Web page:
Tom Fairs, Untitled, 2000, pencil on paper, 8¾ x 6”. Images courtesy of the estate of Tom Fairs and Kerry Shuss, New York City.
Tom Fairs (1925–2007), a lifelong resident of London, left school at age 15 to become a messenger boy. After winning several prizes for drawing, he went on to graduate from Horsey College of Art and the Royal College of Art. Married to the writer Elizabeth Russell Taylor, he taught fine art and stage design at the Central School of Art and Design from 1954 to 1987. Upon retiring, he devoted himself entirely to his art, painting, and drawing every day. Much of his imagery was found in and around Hampstead Heath, where he drew daily in his sketchbooks. His artistic hero and mentor was Pierre Bonnard, whose delight in the ordinariness of daily life and its elevation to art was a shared passion. Like Bonnard, Fairs was a humble, unpretentious man, indifferent to the notion of career, for whom art, as he wrote in a statement in 2003, was a chance to have a “brief glimpse of the implicit order that lies beneath what we perceive as reality.”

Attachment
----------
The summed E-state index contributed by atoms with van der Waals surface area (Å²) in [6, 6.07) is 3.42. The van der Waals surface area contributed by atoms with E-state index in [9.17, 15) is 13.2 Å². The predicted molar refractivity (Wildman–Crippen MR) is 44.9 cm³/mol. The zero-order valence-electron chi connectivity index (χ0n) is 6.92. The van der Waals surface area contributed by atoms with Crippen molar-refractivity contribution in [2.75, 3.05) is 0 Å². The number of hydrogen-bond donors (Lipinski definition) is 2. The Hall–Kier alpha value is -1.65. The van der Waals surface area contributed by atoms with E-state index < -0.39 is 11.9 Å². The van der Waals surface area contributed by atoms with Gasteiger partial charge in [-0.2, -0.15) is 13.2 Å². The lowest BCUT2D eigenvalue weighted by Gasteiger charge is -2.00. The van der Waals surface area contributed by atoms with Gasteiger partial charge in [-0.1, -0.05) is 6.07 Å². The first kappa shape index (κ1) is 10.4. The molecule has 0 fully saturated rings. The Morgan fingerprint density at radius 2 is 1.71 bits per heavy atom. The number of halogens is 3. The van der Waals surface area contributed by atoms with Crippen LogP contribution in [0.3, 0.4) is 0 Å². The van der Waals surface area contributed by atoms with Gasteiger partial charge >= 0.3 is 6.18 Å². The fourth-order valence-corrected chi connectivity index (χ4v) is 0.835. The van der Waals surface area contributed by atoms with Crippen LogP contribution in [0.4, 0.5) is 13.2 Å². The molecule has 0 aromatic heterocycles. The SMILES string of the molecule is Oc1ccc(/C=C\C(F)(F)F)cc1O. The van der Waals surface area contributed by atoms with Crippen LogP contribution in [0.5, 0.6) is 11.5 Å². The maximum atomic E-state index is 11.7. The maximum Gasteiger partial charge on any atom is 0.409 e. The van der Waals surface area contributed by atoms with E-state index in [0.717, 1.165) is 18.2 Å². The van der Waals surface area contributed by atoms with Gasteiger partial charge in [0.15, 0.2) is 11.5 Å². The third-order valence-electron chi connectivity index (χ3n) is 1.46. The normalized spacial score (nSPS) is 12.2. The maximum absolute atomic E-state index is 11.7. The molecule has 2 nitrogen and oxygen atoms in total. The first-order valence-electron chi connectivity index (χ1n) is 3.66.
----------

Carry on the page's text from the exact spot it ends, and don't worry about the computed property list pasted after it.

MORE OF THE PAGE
—Bobbie Oliver, painter.
Tom Fairs, Untitled, 2002, pencil on paper, 5 ½ x 4 ½”.
Tom Fairs, Detail from Untitled , 2002, pencil on paper, 6 ¾ x 4 ¼”.
Tom Fairs, Roofs Hampstead, 2000, pencil on paper, 8 × 5.88”.
Tom Fairs, Untitled, 2004, pencil on paper, 5 ½ x 4 ¼ inches.
Tom Fairs, Untitled, 2002, pencil on paper, 5 ½ x 4.13”.